It is predicted to be 105 degrees today. That is hot enough to melt eyebrows off of one's face. I had planned to take Asherel and some friends kayaking, but we think even that would be dangerous in this weather. Instead, we will all huddle around the AC vents and pray the electricity doesn't give out.
As I drove out to visit Comer yesterday, the little gas station on the corner from him was cordoned off with police tape. Police vans and cars were all over the lot. I entered Comer's Senior Home, and the manager was at the door, telling one resident not to go out.
"I am locking us in," she told the resident.
"Why?" asked the women with a walker.
"Because there was a shooting down the street and we don't want him coming in here."
I scurried inside. Between the deadly heat and deadly criminals, life felt very precarious. I went to Comer's room to find him looking almost perky, compared with the past two days.
"You look better," I said, gratefully.
"Not really," he said, "I wanted to find you those two short stories I wrote, but I couldn't get off this recliner!"
"Well maybe you can direct me where to search."
First he had me check all the drawers in the secretary. Next he directed me to his dresser. As I closed the last drawer, the stories still unfound, he sighed.
"I know they are here...I do so want you to read them."
I noticed a briefcase beside the dresser.
"Could they be in there?" I asked.
"Could be," he said hopefully.
I brought him the briefcase and he popped it open.
"Well lookee here! Here they are!"
He pulled them out and handed them to me. They were short stories he had written many years ago, after the war.
"I think you will find them very interesting," he said.
"Would you like me to read them to you?" I asked.
"That would be nice," he said.
I read him the stories. They were not at all what I expected. There was such depth of sadness and despair in them, that I could not believe they had come from this man I had come to know as so full of life, of joy.
I won't tell you the stories. YOu will have to read the book about Comer when I finish it to get them. But I will tell you my reaction.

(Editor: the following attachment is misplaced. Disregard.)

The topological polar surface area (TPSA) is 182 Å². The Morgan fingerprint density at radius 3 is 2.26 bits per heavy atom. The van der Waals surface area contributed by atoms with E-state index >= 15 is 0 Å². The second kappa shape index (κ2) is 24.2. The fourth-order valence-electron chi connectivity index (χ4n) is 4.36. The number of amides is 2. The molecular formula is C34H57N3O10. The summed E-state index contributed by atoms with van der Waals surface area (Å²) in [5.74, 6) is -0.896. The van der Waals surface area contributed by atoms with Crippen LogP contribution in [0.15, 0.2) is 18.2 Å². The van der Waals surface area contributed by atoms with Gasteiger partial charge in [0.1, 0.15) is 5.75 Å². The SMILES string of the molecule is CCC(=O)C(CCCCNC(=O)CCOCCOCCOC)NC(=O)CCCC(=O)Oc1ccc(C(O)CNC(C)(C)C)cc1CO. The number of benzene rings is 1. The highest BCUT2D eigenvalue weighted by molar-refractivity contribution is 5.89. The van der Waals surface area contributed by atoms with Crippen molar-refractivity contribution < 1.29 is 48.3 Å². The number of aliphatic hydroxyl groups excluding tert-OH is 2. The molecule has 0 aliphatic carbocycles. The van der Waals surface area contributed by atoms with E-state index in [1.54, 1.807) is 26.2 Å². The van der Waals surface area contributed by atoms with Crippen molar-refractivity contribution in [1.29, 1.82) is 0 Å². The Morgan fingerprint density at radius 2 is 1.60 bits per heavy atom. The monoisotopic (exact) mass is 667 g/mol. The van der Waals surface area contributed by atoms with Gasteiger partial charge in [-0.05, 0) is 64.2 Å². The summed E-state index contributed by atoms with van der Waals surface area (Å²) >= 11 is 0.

"Comer!" I cried,"THIS is how you would sum up your life!?"
"Back then," he said.
"Yes...even now. But it isn't so much how I would summarize my life. It is what I wish I could take back."
I won't tell you all the discussion- but I asked him later, "But what is something you are glad that you did? Proud that you accomplished?"
"I was always proud of my charity work," he said. Then he told me a story of collecting money from his community for the poor. He recalled a scene of bringing milk and groceries to a poor young woman and her baby. As he told me the story, he began to weep and then said, "I can still picture that baby drinking the milk...."
My eyes welled too. I was trying so hard to conjure joyful memories for Comer in these hard days of ebbing life. Instead, I seemed to be bringing grief.
"There were folks all around that family...and no one helped them," he said, his voice rising in anger.
We moved on to happier topics, and I can't recall what else we discussed, but when it was time for me to go, he was smiling again.
I scurried to my car, on the lookout for gun toting robbers. The sun was merciless, throwing molten daggers into my skin. I got in the car, locked the doors, and blasted the AC. AS I drove, I thought about a community, so locked in on its own needs that we sit right next door to babies without milk and don't even know it. REACH OUT, I prayed, EVERYONE, PLEASE REACH OUT.
Isaiah 26:16-18 (NIV)
Lord, they came to you in their distress; when you disciplined them, they could barely whisper a prayer.  As a pregnant woman about to give birth writhes and cries out in her pain, so were we in your presence, Lord.  We were with child, we writhed in labor, but we gave birth to wind. We have not brought salvation to the earth, and the people of the world have not come to life.
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